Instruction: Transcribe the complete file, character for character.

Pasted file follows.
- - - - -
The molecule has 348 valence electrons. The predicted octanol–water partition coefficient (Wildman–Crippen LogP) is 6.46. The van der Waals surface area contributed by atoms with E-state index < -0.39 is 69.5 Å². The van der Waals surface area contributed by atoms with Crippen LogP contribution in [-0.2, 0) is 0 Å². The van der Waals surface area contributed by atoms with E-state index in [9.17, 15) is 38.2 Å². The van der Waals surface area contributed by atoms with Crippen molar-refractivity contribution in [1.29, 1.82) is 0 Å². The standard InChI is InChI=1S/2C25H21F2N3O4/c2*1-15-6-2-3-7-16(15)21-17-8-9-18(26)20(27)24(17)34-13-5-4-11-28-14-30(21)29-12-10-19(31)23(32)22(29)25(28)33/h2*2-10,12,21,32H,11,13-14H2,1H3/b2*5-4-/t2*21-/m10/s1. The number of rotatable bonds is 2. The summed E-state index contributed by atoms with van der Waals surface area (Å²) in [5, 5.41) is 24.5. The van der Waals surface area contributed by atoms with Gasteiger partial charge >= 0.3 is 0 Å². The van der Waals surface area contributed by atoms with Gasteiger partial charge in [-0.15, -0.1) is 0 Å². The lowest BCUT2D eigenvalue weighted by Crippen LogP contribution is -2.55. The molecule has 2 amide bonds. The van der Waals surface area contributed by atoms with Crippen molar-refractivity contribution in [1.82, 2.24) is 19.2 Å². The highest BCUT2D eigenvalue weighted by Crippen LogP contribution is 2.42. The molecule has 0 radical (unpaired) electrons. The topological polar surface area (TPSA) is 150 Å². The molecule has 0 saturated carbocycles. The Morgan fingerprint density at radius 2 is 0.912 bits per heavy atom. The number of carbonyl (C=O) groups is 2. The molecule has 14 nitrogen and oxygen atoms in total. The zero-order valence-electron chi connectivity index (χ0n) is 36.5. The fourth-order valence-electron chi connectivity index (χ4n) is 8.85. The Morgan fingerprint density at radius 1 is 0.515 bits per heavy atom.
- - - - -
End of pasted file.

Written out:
The molecule has 348 valence electrons. The predicted octanol–water partition coefficient (Wildman–Crippen LogP) is 6.46. The van der Waals surface area contributed by atoms with E-state index < -0.39 is 69.5 Å². The van der Waals surface area contributed by atoms with Crippen LogP contribution in [-0.2, 0) is 0 Å². The van der Waals surface area contributed by atoms with E-state index in [9.17, 15) is 38.2 Å². The van der Waals surface area contributed by atoms with Crippen molar-refractivity contribution in [1.29, 1.82) is 0 Å². The standard InChI is InChI=1S/2C25H21F2N3O4/c2*1-15-6-2-3-7-16(15)21-17-8-9-18(26)20(27)24(17)34-13-5-4-11-28-14-30(21)29-12-10-19(31)23(32)22(29)25(28)33/h2*2-10,12,21,32H,11,13-14H2,1H3/b2*5-4-/t2*21-/m10/s1. The number of rotatable bonds is 2. The summed E-state index contributed by atoms with van der Waals surface area (Å²) in [5, 5.41) is 24.5. The van der Waals surface area contributed by atoms with Gasteiger partial charge >= 0.3 is 0 Å². The van der Waals surface area contributed by atoms with Gasteiger partial charge in [-0.15, -0.1) is 0 Å². The lowest BCUT2D eigenvalue weighted by Crippen LogP contribution is -2.55. The molecule has 2 amide bonds. The van der Waals surface area contributed by atoms with Crippen molar-refractivity contribution in [1.82, 2.24) is 19.2 Å². The highest BCUT2D eigenvalue weighted by Crippen LogP contribution is 2.42. The molecule has 0 radical (unpaired) electrons. The topological polar surface area (TPSA) is 150 Å². The molecule has 0 saturated carbocycles. The Morgan fingerprint density at radius 2 is 0.912 bits per heavy atom. The number of carbonyl (C=O) groups is 2. The molecule has 14 nitrogen and oxygen atoms in total. The zero-order valence-electron chi connectivity index (χ0n) is 36.5. The fourth-order valence-electron chi connectivity index (χ4n) is 8.85. The Morgan fingerprint density at radius 1 is 0.515 bits per heavy atom.